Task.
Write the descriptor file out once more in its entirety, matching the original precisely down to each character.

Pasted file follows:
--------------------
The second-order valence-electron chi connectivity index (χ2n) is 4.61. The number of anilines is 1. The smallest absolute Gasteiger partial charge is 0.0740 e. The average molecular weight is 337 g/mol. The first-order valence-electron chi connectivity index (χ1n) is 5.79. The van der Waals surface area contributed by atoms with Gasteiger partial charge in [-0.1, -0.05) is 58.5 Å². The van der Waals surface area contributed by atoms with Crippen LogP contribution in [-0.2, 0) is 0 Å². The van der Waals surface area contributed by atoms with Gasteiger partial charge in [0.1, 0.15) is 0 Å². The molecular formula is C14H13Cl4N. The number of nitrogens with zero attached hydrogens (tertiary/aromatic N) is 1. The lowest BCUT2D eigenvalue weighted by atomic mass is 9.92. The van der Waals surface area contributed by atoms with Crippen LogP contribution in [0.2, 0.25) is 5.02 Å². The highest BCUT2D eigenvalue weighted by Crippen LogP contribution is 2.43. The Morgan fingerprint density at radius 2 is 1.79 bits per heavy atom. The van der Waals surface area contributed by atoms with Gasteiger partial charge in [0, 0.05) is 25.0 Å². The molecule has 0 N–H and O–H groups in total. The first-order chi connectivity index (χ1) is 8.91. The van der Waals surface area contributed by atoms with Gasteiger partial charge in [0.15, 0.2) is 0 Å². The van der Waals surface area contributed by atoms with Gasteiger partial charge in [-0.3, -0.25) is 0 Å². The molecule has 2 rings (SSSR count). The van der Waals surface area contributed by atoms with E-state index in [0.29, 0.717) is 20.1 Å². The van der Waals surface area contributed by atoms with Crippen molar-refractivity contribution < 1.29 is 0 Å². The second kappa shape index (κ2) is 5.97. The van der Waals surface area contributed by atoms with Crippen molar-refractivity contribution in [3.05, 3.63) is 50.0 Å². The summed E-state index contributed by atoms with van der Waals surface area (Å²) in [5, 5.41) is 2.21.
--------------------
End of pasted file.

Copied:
The second-order valence-electron chi connectivity index (χ2n) is 4.61. The number of anilines is 1. The smallest absolute Gasteiger partial charge is 0.0740 e. The average molecular weight is 337 g/mol. The first-order valence-electron chi connectivity index (χ1n) is 5.79. The van der Waals surface area contributed by atoms with Gasteiger partial charge in [-0.1, -0.05) is 58.5 Å². The van der Waals surface area contributed by atoms with Crippen LogP contribution in [-0.2, 0) is 0 Å². The van der Waals surface area contributed by atoms with Gasteiger partial charge in [0.1, 0.15) is 0 Å². The molecular formula is C14H13Cl4N. The number of nitrogens with zero attached hydrogens (tertiary/aromatic N) is 1. The lowest BCUT2D eigenvalue weighted by atomic mass is 9.92. The van der Waals surface area contributed by atoms with Crippen LogP contribution in [0.2, 0.25) is 5.02 Å². The highest BCUT2D eigenvalue weighted by Crippen LogP contribution is 2.43. The Morgan fingerprint density at radius 2 is 1.79 bits per heavy atom. The van der Waals surface area contributed by atoms with Gasteiger partial charge in [0, 0.05) is 25.0 Å². The molecule has 0 N–H and O–H groups in total. The first-order chi connectivity index (χ1) is 8.91. The van der Waals surface area contributed by atoms with Gasteiger partial charge in [0.15, 0.2) is 0 Å². The van der Waals surface area contributed by atoms with Gasteiger partial charge in [-0.3, -0.25) is 0 Å². The molecule has 2 rings (SSSR count). The van der Waals surface area contributed by atoms with E-state index in [0.29, 0.717) is 20.1 Å². The van der Waals surface area contributed by atoms with Crippen molar-refractivity contribution < 1.29 is 0 Å². The second kappa shape index (κ2) is 5.97. The van der Waals surface area contributed by atoms with Crippen molar-refractivity contribution in [3.05, 3.63) is 50.0 Å². The summed E-state index contributed by atoms with van der Waals surface area (Å²) in [5, 5.41) is 2.21.